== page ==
Can ceramic implants meet higher expectations?
Article by Dr. Dirk U. Duddeck, published in: ceramic implants 2-2018
When Prince wrote his song “Gold”, of which the headline of this article quotes the refrain, he tried to explain the problem of having exaggerated expectations in a relationship. Presumably, he was not thinking about an ideal material for dental implants. Zirconium dioxide may have some advantages in comparison with titanium or titanium alloys.
Better aesthetic appearance in case of significant bone loss and low plaque affinity are benefits of this material. As the production process differs from titanium implants, one might expect that the surface cleanlinessof zirconia implants further makes a difference... (Read the full article as PDF here)
Impurities on Sterile Packaged Implants:
Is the Rise of Cheap Copy-Cat Products a Danger for our Patients?
Posterpresentation Europerio 9, Amsterdam; June 20, 2018
30 years after the first SEM research about contaminations on dental implants by Wahl et al., we still can find major impurities on many sterile implants today. Not only clinical1,2 but also legal implications may occur in the future if practitioners are using implants of inferior quality. The quality of a dental implant is always the result of appropriate quality management. Results of SEM/EDS analyses in 2017 give cause for concern.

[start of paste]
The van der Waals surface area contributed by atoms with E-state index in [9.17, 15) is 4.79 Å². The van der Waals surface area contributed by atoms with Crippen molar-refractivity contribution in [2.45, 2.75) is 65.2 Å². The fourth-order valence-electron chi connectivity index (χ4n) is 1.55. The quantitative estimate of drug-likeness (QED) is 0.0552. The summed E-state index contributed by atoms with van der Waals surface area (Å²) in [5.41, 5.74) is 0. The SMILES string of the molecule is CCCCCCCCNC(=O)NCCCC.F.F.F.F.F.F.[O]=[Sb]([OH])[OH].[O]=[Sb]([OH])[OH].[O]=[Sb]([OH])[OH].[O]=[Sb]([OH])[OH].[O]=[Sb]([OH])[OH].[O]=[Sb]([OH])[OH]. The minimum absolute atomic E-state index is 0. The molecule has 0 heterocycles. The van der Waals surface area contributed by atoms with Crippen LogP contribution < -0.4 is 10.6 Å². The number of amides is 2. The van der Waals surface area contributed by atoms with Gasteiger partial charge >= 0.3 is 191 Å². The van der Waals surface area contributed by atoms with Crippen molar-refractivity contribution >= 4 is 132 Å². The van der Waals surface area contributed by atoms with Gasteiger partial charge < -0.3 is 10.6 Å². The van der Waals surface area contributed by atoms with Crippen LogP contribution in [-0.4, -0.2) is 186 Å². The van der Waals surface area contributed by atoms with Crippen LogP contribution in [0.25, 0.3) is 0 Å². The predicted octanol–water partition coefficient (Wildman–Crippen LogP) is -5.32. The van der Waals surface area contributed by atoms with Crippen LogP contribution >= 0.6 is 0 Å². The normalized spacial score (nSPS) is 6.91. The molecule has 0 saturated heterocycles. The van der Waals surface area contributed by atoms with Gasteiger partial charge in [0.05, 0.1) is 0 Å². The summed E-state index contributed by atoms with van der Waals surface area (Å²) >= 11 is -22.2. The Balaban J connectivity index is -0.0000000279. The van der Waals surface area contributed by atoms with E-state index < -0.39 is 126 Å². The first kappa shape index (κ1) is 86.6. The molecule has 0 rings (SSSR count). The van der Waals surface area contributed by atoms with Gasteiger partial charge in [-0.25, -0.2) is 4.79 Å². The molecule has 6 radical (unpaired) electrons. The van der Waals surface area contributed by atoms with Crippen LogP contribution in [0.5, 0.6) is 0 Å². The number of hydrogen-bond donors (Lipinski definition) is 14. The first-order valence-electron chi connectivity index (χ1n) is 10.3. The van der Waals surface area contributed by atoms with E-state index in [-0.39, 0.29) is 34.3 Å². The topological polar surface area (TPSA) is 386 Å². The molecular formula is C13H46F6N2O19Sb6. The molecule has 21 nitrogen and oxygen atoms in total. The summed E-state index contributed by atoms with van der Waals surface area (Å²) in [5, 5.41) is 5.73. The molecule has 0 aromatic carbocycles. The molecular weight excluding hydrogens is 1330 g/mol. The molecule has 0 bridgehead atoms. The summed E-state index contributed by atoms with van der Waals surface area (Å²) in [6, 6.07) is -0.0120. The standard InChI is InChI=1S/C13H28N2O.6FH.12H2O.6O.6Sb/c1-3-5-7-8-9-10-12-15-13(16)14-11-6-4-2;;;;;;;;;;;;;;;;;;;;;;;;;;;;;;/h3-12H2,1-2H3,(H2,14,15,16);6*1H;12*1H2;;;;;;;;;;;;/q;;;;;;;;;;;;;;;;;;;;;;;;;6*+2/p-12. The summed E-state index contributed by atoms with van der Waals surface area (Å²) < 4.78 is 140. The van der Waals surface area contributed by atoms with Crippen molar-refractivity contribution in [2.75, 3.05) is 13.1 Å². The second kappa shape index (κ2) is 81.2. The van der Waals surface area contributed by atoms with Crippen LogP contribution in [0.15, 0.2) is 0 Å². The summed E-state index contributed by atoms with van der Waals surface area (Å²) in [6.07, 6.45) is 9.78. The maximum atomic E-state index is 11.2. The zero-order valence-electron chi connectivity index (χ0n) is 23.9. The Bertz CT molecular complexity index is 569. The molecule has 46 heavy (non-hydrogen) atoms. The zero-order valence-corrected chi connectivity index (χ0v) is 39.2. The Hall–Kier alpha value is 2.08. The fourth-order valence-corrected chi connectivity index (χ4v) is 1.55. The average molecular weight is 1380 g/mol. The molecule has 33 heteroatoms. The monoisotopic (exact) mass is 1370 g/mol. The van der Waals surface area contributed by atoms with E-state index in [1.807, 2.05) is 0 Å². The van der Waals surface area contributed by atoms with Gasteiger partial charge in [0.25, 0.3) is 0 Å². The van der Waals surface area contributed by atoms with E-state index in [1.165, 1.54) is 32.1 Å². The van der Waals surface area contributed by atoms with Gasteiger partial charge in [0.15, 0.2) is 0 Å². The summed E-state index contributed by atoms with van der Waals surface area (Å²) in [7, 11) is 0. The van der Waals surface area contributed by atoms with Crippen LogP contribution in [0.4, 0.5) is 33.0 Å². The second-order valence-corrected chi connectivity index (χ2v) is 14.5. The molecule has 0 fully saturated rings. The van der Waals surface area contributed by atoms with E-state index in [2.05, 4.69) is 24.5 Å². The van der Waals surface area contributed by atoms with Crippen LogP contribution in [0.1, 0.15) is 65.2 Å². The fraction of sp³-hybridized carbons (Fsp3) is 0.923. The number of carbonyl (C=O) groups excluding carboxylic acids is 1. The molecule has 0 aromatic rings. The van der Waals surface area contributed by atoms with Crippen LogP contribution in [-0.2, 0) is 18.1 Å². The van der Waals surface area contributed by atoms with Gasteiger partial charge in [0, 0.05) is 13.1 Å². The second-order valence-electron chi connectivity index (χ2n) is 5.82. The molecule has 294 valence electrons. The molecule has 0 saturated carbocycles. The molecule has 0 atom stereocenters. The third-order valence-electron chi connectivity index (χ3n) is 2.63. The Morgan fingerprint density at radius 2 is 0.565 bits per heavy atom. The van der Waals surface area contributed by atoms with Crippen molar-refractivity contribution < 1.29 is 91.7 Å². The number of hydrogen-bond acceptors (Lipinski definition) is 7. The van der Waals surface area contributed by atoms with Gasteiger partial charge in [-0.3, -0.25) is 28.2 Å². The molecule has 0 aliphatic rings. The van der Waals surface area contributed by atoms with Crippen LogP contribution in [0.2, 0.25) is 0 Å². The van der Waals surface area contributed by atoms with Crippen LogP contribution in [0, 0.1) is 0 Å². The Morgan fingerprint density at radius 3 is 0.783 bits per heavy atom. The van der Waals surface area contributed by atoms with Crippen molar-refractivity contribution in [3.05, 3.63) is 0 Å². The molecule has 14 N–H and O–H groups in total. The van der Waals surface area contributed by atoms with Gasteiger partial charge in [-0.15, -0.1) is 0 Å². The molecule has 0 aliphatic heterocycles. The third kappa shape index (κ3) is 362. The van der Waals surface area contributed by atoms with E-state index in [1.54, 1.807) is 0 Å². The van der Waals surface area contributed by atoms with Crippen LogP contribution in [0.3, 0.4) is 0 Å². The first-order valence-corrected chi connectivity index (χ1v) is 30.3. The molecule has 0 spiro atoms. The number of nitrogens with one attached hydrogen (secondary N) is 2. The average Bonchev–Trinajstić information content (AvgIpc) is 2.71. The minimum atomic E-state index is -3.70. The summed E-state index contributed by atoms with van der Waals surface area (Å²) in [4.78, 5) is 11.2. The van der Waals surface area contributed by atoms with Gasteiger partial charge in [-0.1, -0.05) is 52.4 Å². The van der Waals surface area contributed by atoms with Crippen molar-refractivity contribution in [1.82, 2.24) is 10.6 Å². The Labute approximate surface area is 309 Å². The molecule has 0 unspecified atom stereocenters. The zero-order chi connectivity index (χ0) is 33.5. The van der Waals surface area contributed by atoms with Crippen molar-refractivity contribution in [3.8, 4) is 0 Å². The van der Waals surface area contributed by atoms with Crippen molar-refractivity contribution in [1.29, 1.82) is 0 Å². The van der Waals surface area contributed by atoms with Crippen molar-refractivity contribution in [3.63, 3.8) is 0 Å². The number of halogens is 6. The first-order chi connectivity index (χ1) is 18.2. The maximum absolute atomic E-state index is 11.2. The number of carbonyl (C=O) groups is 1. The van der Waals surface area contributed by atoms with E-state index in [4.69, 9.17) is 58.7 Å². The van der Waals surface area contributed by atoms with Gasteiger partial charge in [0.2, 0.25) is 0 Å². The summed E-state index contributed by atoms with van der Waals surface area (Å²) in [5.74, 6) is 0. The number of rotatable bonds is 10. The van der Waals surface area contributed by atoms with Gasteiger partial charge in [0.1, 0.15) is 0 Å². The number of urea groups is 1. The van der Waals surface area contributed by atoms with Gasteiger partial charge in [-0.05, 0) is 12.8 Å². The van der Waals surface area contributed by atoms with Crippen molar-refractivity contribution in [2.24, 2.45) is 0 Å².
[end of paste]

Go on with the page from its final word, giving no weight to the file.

1) Trindade R, Albrektsson T, Tengvall P, Wennerberg A. Foreign Body Reaction to Biomaterials: On Mechanisms for Buildup and Breakdown of Osseointegration. Clin Implant Dent Relat Res 2016; 18: 192-203.
2) Albrektsson T, Dahlin C, Jemt T, Sennerby L, Turri A, Wennerberg A., Is marginal bone loss around oral implants the result of a provoked foreign body reaction? Clin Implant Dent Relat Res 2014; 16(2): 155–65. doi: 10.1111/cid.12142.
Download the complete PDF and read more.
How safe is your implant?
Global initiative for clean dental implants
Article by Dr. Dirk U. Duddeck published in: implants 2-2017
Residues on sterile packaged implants, in particular organic particles from the production or packaging process, are highly suspected of being responsible for an incomplete osseointegration of dental implants or even a loss of bone in the early healing period.
Studies from recent years have shown that neither the CE mark nor the FDA clearance can provide a reliable indication of the cleanliness of dental implants. In March 2017, a new initiative was presented at the IDS in Cologne, which is focusing on this topic for the protection of both the users and the patients.
Cover Story Article (German)
zm berichtet über das CleanImplant Projekt
(CleanImplant project has become a cover story of the official journal of the German Dentists Association)
In der aktuellen Ausgabe der zm werden Aufgaben und Ziele des CleanImplant Projekts im Detail erklärt.
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Interview with Dental Online Channel
Interview in German language
Rückstände am Implantat – trotz steriler Verpackung
Welche Folgen hat es für Patienten, wenn ein Implantat mit Partikeln aus dem Produktions- und Verpackungsprozess belastet ist? Und welche Implantate sind wirklich rückstandsfrei? Das untersucht die CleanImplant Foundation. Im exklusiven Telefoninterview mit dem Dental Online Channel erläutert der Managing Director Dr. Dirk Duddeck die Hintergründe des Projekts.